Key trends impacting ESG performance in the medical device sector
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All aspects of ESG are important, and in the healthcare industry, companies must excel across all three. However, the ESG performance of companies in the healthcare sector is shaped by technological advances and macro-economic factors. Here, we look at the key technology and macro-economic trends that companies should consider in order for their ESG initiatives to succeed.
Key technology trends impacting ESG performance
Artificial Intelligence (AI)
Pharma and medical device companies are implementing AI to transform supply chains and better manage their operations. With predictive analytics, AI provides increased visibility of supply chains, improving transparency around costs, logistics, warehousing, and inventory. Data are collected from each stage and then analysed by AI algorithms to increase efficiency and productivity.
AI also speeds up the drug development process, which could translate into cheaper drugs for patients. BenevolentAI is exploring AI for disease modification across weeks rather than months. Additionally, AI can improve patient wellbeing by automating health records, predicting illness, and enhancing treatment efficiency.
For pharma and medical device companies, 3D printing can reduce costs, waste, and the environmental burden. Aprecia Pharmaceuticals’ Spritam, an anti-epileptic drug, is the first and only 3D-printed pharmaceutical, having received US FDA approval in 2015. While large pharma companies have been slow in this area, Merck and GSK are now using 3D printing for clinical trials and manufacturing. Orthopedic companies have been using 3D printing for their implants for years.
3D bioprinting offers an alternative to animal testing in drug development. 3D tissues provide a far more accurate representation of reality, resulting in more predictive findings for drug candidates and reduced late-stage failures.
The healthcare industry is vulnerable to cyberattacks due to the amount of valuable and sensitive data it produces. During the pandemic, there have been numerous cyberattacks on hospitals and institutions, especially those associated with Covid-19 research. This is demanding stronger investments in cybersecurity across the industry. There is also increased risk of cybersecurity attacks since the start of the Ukraine invasion, with companies and healthcare systems on high alert.
Telemedicine poses significant privacy and security issues. Staff must be trained on processes and systems and patients made aware of security best practices. Blockchain can mitigate cybersecurity risks by preventing unauthorised access to assets such as networks and clinical data, ensuring systems are efficient for healthcare professionals and patients.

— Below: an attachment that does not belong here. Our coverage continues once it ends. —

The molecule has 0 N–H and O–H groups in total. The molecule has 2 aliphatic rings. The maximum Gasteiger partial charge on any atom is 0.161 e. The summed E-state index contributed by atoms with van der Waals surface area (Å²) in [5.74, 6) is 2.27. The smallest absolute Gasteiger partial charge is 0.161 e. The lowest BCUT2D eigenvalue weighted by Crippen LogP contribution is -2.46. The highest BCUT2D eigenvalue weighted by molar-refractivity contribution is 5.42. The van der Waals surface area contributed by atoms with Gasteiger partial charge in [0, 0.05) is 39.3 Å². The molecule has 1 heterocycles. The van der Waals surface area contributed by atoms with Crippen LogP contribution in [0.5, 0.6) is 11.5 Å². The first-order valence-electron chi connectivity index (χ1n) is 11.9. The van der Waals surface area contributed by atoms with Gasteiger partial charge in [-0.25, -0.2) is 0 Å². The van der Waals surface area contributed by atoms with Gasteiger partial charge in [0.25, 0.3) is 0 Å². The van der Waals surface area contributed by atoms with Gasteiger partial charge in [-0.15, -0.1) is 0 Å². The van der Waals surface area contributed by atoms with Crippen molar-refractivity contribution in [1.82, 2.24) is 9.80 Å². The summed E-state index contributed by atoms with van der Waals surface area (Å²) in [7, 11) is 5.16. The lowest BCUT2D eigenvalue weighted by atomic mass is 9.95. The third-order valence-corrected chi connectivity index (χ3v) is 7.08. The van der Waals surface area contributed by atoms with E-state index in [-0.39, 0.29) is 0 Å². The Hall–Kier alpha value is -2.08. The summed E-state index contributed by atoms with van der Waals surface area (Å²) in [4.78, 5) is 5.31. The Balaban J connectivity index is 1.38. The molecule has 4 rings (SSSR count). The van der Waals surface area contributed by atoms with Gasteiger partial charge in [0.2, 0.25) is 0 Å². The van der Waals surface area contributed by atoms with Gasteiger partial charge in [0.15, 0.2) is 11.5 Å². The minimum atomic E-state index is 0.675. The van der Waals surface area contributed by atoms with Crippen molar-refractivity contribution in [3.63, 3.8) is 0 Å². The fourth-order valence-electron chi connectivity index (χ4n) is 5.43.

Key macro-economic trends impacting ESG performance
Healthcare has not yet come under as much environmental scrutiny as other industries. This is partly because its greenhouse (GHG) emissions are relatively low. However, they can still be significantly reduced by carefully redesigning supply chains and operations without affecting health outcomes.
In 2020, Fisher & Paykel Healthcare, a medical devices firm, made a SBTi commitment to reduce GHG emissions by 67% by 2034. Pharma giant AstraZeneca also plans to make its supply chain carbon-negative by 2030; to reduce its Scope 1 emissions by 20%, Scope 2 emissions by 95%, and Scope 3 emissions by 25% per $1m of sales by 2025.
Access to medication
According to the World Health Organization (WHO), two billion people lack access to essential or basic drugs. Improving access could save ten million lives each year, four million in Africa and Southeast Asia.
In 2010, only eight big pharma companies had an access strategy for low- and middle-income countries, but today, 17 of the biggest 20 companies do. For example, GSK has a business model focused on Africa and a large share of its pipeline is dedicated to relevant diseases.
In response to the Ukraine crisis, many pharma companies are ensuring a supply of essential medicine to Ukraine and surrounding countries. This includes 600,000 packs of antibiotics, painkillers, cardiovascular, and oncology treatments from Novartis, and antibiotics, asthma medication, painkillers, and essential childhood vaccines from GSK.
Drug pricing and gouging
The pharmaceutical innovation process is complex and was developed through a system involving lengthy clinical trials and time-limited patents, which encourage research investment and enable competition to reduce prices after patents expire. Aggressive strategies to maximise profits and appease investors result in prices that are unjustifiable and unaffordable by consumers.
Inflated drug prices are a subject of intense scrutiny and debate. However, in 2020, there was significant pushback against skyrocketing drug pricing and gouging with growing pressure on organisations, governments, and legal systems to question whether drug prices represent value for money and are accurately compensating for investment in research and development.
GlobalData, the leading provider of industry intelligence, provided the underlying data, research, and analysis used to produce this article.
GlobalData’s Thematic Intelligence uses proprietary data, research, and analysis to provide a forward-looking perspective on the key themes that will shape the future of the world’s largest industries and the organisations within them.